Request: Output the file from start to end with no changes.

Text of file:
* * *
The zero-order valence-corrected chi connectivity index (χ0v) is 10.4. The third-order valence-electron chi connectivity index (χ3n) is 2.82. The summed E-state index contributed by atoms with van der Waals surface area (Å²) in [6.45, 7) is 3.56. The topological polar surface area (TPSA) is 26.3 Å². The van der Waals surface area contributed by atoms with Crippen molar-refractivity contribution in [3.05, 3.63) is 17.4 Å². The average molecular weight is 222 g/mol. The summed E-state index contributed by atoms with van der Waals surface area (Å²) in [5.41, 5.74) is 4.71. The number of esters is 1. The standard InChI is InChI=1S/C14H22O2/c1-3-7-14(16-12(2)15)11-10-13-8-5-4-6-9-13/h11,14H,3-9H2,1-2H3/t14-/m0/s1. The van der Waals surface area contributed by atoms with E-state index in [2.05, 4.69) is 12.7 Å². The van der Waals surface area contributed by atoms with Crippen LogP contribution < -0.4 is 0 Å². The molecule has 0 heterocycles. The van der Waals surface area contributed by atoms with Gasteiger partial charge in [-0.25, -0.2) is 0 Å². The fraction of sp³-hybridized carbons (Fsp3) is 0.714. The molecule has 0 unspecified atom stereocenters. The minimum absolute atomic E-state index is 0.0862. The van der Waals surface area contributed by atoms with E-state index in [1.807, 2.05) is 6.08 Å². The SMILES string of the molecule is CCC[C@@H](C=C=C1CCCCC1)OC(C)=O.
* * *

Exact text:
The zero-order valence-corrected chi connectivity index (χ0v) is 10.4. The third-order valence-electron chi connectivity index (χ3n) is 2.82. The summed E-state index contributed by atoms with van der Waals surface area (Å²) in [6.45, 7) is 3.56. The topological polar surface area (TPSA) is 26.3 Å². The van der Waals surface area contributed by atoms with Crippen molar-refractivity contribution in [3.05, 3.63) is 17.4 Å². The average molecular weight is 222 g/mol. The summed E-state index contributed by atoms with van der Waals surface area (Å²) in [5.41, 5.74) is 4.71. The number of esters is 1. The standard InChI is InChI=1S/C14H22O2/c1-3-7-14(16-12(2)15)11-10-13-8-5-4-6-9-13/h11,14H,3-9H2,1-2H3/t14-/m0/s1. The van der Waals surface area contributed by atoms with E-state index in [2.05, 4.69) is 12.7 Å². The van der Waals surface area contributed by atoms with Crippen LogP contribution < -0.4 is 0 Å². The molecule has 0 heterocycles. The van der Waals surface area contributed by atoms with Gasteiger partial charge in [-0.25, -0.2) is 0 Å². The fraction of sp³-hybridized carbons (Fsp3) is 0.714. The molecule has 0 unspecified atom stereocenters. The minimum absolute atomic E-state index is 0.0862. The van der Waals surface area contributed by atoms with E-state index in [1.807, 2.05) is 6.08 Å². The SMILES string of the molecule is CCC[C@@H](C=C=C1CCCCC1)OC(C)=O.